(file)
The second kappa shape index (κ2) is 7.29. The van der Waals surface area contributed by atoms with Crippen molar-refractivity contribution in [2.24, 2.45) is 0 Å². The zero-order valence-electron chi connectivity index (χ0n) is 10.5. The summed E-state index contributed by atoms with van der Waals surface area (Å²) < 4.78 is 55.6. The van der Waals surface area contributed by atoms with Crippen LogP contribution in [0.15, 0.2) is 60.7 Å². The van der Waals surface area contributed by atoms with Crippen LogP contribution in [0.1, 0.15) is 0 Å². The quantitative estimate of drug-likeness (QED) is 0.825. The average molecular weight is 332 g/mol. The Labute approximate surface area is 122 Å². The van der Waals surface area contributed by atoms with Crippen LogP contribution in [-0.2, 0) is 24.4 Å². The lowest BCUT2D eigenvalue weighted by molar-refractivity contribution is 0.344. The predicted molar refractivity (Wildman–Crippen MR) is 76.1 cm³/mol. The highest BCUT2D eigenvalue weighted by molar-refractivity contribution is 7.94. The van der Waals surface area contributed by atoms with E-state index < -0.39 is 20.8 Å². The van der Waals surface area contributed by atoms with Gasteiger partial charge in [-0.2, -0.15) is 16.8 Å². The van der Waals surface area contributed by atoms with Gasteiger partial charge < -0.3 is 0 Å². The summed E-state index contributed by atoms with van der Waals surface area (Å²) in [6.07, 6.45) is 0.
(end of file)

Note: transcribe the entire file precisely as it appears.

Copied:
The second kappa shape index (κ2) is 7.29. The van der Waals surface area contributed by atoms with Crippen molar-refractivity contribution in [2.24, 2.45) is 0 Å². The zero-order valence-electron chi connectivity index (χ0n) is 10.5. The summed E-state index contributed by atoms with van der Waals surface area (Å²) < 4.78 is 55.6. The van der Waals surface area contributed by atoms with Crippen LogP contribution in [0.15, 0.2) is 60.7 Å². The van der Waals surface area contributed by atoms with Crippen LogP contribution in [0.1, 0.15) is 0 Å². The quantitative estimate of drug-likeness (QED) is 0.825. The average molecular weight is 332 g/mol. The Labute approximate surface area is 122 Å². The van der Waals surface area contributed by atoms with Crippen LogP contribution in [-0.2, 0) is 24.4 Å². The lowest BCUT2D eigenvalue weighted by molar-refractivity contribution is 0.344. The predicted molar refractivity (Wildman–Crippen MR) is 76.1 cm³/mol. The highest BCUT2D eigenvalue weighted by molar-refractivity contribution is 7.94. The van der Waals surface area contributed by atoms with E-state index < -0.39 is 20.8 Å². The van der Waals surface area contributed by atoms with Gasteiger partial charge in [-0.2, -0.15) is 16.8 Å². The van der Waals surface area contributed by atoms with Gasteiger partial charge < -0.3 is 0 Å². The summed E-state index contributed by atoms with van der Waals surface area (Å²) in [6.07, 6.45) is 0.